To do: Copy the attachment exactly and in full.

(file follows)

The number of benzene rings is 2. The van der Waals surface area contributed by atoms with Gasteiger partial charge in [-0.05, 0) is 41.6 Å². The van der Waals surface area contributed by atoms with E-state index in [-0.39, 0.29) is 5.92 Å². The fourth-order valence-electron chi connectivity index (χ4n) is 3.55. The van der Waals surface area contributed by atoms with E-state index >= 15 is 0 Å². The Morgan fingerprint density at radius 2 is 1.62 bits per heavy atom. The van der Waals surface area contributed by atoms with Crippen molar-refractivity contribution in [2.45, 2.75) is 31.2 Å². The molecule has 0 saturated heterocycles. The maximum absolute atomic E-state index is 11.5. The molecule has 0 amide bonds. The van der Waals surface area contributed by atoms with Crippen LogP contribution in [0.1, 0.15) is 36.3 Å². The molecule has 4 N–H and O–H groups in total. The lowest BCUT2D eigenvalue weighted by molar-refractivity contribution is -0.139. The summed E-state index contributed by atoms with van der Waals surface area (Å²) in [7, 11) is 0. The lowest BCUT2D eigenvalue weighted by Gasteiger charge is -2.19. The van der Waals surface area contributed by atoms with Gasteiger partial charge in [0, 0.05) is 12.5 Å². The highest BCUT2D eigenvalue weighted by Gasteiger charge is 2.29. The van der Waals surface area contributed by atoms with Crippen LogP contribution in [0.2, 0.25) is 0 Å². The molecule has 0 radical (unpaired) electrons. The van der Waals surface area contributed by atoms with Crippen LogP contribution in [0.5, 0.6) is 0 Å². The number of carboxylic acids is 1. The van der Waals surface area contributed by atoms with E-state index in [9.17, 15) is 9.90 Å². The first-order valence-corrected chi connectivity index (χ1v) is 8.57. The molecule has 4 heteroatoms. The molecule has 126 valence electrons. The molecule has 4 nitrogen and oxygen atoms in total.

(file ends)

The number of benzene rings is 2. The van der Waals surface area contributed by atoms with Gasteiger partial charge in [-0.05, 0) is 41.6 Å². The van der Waals surface area contributed by atoms with E-state index in [-0.39, 0.29) is 5.92 Å². The fourth-order valence-electron chi connectivity index (χ4n) is 3.55. The van der Waals surface area contributed by atoms with E-state index >= 15 is 0 Å². The Morgan fingerprint density at radius 2 is 1.62 bits per heavy atom. The van der Waals surface area contributed by atoms with Crippen molar-refractivity contribution in [2.45, 2.75) is 31.2 Å². The molecule has 0 saturated heterocycles. The maximum absolute atomic E-state index is 11.5. The molecule has 0 amide bonds. The van der Waals surface area contributed by atoms with Crippen LogP contribution in [0.1, 0.15) is 36.3 Å². The molecule has 4 N–H and O–H groups in total. The lowest BCUT2D eigenvalue weighted by molar-refractivity contribution is -0.139. The summed E-state index contributed by atoms with van der Waals surface area (Å²) in [7, 11) is 0. The lowest BCUT2D eigenvalue weighted by Gasteiger charge is -2.19. The van der Waals surface area contributed by atoms with Gasteiger partial charge in [0, 0.05) is 12.5 Å². The highest BCUT2D eigenvalue weighted by Gasteiger charge is 2.29. The van der Waals surface area contributed by atoms with Crippen LogP contribution in [0.2, 0.25) is 0 Å². The molecule has 0 radical (unpaired) electrons. The van der Waals surface area contributed by atoms with Crippen LogP contribution in [0.5, 0.6) is 0 Å². The number of carboxylic acids is 1. The van der Waals surface area contributed by atoms with E-state index in [9.17, 15) is 9.90 Å². The first-order valence-corrected chi connectivity index (χ1v) is 8.57. The molecule has 4 heteroatoms. The molecule has 126 valence electrons. The molecule has 4 nitrogen and oxygen atoms in total.